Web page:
I'm not sure that this play does constitute a tragedy for Malvolio, for if it were, he should come to some awareness and new understanding. Also, others should suffer or experience some negative consequence as a result of his actions, and none do.
Instead, he feels wrongly treated (he was) but does not seem to see how his own character traits set him up for this abuse.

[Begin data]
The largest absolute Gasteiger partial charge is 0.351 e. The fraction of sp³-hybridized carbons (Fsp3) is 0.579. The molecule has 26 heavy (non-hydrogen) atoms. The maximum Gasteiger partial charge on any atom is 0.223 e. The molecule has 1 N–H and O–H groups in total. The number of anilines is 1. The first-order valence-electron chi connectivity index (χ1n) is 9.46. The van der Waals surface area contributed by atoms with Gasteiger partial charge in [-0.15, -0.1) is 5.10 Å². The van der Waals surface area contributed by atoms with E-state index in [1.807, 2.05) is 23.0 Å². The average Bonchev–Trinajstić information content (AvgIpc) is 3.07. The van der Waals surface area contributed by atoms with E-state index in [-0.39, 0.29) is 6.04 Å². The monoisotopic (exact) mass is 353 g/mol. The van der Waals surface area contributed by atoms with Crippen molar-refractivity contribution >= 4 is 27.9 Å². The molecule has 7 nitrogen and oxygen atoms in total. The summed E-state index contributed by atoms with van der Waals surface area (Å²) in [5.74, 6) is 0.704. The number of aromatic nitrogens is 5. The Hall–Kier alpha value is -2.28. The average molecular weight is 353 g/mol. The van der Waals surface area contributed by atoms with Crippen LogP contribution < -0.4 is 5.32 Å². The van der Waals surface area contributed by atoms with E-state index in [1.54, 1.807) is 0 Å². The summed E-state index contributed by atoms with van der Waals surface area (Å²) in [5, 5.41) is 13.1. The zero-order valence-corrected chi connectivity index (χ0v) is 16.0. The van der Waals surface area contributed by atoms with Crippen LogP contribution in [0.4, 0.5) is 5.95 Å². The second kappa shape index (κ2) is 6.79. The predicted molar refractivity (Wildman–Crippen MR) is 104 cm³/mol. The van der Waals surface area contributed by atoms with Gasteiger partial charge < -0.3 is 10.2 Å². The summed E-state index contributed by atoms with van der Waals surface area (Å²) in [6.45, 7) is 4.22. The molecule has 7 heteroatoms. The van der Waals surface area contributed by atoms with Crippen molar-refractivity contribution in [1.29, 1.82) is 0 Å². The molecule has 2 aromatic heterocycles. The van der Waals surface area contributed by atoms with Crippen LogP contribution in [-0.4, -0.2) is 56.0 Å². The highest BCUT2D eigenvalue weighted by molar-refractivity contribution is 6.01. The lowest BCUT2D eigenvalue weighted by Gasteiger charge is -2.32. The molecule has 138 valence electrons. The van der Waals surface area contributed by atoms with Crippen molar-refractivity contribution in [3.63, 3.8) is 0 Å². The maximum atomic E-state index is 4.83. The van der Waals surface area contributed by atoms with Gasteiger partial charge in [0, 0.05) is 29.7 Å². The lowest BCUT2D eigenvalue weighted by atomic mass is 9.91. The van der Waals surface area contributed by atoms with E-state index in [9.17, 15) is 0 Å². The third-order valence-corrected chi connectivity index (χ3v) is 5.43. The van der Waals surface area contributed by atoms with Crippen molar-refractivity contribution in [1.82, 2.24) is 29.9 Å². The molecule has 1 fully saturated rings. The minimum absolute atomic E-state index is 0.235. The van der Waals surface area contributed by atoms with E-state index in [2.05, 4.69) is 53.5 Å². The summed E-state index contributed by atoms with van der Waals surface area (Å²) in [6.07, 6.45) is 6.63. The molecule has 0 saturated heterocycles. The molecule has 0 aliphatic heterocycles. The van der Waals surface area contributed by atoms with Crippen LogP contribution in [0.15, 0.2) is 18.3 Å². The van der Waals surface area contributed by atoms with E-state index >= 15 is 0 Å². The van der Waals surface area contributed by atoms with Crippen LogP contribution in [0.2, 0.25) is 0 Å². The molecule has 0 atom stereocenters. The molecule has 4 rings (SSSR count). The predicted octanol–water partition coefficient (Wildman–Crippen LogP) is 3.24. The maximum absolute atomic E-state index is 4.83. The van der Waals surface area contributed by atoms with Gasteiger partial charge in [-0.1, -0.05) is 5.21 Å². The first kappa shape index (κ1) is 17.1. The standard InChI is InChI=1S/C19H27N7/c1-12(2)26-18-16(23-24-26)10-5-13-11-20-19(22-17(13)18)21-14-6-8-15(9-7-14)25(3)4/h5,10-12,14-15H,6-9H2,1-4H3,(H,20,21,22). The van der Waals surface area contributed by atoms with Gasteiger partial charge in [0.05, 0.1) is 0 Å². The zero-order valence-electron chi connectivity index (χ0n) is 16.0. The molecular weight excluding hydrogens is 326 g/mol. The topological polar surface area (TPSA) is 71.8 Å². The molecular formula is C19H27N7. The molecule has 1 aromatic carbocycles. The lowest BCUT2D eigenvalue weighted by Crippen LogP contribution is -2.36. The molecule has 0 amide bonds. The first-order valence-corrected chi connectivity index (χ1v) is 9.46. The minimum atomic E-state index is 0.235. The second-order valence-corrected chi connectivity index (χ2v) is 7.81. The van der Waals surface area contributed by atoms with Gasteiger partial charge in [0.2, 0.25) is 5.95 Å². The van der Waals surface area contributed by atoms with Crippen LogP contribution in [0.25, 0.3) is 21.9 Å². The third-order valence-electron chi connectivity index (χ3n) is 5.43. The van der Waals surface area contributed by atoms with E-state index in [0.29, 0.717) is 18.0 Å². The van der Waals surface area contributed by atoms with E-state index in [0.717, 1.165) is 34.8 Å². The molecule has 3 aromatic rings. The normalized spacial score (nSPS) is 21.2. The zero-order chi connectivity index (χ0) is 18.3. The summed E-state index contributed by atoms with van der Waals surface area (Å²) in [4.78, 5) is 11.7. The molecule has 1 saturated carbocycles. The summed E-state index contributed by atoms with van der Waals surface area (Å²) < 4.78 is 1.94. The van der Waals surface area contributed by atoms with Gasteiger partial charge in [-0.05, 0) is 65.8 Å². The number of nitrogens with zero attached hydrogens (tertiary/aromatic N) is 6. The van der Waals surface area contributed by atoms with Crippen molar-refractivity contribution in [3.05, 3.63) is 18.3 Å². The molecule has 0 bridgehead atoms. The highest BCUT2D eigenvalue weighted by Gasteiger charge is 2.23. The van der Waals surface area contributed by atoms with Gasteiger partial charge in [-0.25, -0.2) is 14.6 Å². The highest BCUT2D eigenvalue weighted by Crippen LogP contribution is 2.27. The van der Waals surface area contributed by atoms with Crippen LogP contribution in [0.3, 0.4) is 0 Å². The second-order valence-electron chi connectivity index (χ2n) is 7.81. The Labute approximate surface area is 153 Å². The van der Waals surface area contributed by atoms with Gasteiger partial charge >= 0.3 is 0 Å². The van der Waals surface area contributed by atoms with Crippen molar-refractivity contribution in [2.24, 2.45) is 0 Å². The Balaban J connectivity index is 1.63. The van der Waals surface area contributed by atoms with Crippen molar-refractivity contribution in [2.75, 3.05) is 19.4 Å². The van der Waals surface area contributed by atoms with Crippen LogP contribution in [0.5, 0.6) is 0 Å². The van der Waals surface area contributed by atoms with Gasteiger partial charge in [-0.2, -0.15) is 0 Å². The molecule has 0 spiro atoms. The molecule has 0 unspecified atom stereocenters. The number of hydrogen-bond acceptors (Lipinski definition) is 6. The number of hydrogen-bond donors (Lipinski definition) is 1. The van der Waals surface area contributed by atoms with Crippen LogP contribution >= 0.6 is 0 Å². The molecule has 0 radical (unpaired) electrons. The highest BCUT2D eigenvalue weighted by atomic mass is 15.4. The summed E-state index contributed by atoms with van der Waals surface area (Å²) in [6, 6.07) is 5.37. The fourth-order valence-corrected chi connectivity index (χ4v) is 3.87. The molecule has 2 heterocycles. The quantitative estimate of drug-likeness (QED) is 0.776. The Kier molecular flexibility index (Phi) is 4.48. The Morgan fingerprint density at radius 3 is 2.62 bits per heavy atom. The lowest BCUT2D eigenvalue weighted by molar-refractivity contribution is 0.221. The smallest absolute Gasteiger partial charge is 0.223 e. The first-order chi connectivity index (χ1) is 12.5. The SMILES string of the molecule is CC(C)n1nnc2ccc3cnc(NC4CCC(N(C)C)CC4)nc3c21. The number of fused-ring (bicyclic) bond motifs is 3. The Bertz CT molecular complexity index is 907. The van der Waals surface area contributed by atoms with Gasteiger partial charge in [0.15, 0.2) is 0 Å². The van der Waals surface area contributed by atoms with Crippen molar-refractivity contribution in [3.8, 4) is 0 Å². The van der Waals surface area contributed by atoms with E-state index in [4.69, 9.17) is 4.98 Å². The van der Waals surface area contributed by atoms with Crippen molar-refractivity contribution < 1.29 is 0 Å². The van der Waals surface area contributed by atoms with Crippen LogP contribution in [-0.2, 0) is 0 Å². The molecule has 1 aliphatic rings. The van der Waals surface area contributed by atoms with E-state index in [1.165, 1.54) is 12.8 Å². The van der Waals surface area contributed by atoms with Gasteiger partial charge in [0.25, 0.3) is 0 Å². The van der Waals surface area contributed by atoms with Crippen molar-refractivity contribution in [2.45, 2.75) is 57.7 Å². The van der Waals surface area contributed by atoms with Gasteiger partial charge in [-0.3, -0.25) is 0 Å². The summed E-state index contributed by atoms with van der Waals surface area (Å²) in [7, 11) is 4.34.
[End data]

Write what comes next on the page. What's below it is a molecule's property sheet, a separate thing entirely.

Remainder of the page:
He certainly has the right to feel sad, for Malvolio has most definitely been "notoriously abused"; even the audience giggles at his expense. He has been held up for ridicule, his personality is exaggerated (thanks to the ruse), and he is mocked to within an inch of his sanity. Beneath the humour, however, is an individual whose personality is such that he is found to be ridiculous, and that, for anyone, would be tragic.